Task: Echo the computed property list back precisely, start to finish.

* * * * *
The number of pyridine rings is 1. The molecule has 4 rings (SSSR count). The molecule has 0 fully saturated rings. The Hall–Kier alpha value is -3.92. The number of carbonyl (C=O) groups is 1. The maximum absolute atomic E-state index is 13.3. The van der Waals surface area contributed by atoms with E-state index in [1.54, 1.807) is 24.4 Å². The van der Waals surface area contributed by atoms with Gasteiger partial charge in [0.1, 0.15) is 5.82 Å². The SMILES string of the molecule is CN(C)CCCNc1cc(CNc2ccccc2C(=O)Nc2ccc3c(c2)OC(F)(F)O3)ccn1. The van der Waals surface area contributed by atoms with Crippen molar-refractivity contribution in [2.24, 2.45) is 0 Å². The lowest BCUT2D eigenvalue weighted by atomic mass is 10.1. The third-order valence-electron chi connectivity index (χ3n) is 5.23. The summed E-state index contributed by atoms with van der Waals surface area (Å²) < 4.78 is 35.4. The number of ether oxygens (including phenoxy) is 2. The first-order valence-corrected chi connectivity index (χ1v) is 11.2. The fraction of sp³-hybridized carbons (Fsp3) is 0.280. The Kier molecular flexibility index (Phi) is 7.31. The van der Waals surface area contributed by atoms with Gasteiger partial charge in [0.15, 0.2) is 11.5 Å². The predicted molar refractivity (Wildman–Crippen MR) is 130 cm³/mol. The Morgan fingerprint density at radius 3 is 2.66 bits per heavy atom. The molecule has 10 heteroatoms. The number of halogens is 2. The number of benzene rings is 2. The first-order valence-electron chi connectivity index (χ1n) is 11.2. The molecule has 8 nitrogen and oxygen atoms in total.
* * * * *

The number of pyridine rings is 1. The molecule has 4 rings (SSSR count). The molecule has 0 fully saturated rings. The Hall–Kier alpha value is -3.92. The number of carbonyl (C=O) groups is 1. The maximum absolute atomic E-state index is 13.3. The van der Waals surface area contributed by atoms with E-state index in [1.54, 1.807) is 24.4 Å². The van der Waals surface area contributed by atoms with Gasteiger partial charge in [0.1, 0.15) is 5.82 Å². The SMILES string of the molecule is CN(C)CCCNc1cc(CNc2ccccc2C(=O)Nc2ccc3c(c2)OC(F)(F)O3)ccn1. The van der Waals surface area contributed by atoms with Crippen molar-refractivity contribution in [2.24, 2.45) is 0 Å². The lowest BCUT2D eigenvalue weighted by atomic mass is 10.1. The third-order valence-electron chi connectivity index (χ3n) is 5.23. The summed E-state index contributed by atoms with van der Waals surface area (Å²) < 4.78 is 35.4. The number of ether oxygens (including phenoxy) is 2. The first-order valence-corrected chi connectivity index (χ1v) is 11.2. The fraction of sp³-hybridized carbons (Fsp3) is 0.280. The Kier molecular flexibility index (Phi) is 7.31. The van der Waals surface area contributed by atoms with Gasteiger partial charge in [0.15, 0.2) is 11.5 Å². The predicted molar refractivity (Wildman–Crippen MR) is 130 cm³/mol. The Morgan fingerprint density at radius 3 is 2.66 bits per heavy atom. The molecule has 10 heteroatoms. The number of halogens is 2. The number of benzene rings is 2. The first-order valence-electron chi connectivity index (χ1n) is 11.2. The molecule has 8 nitrogen and oxygen atoms in total.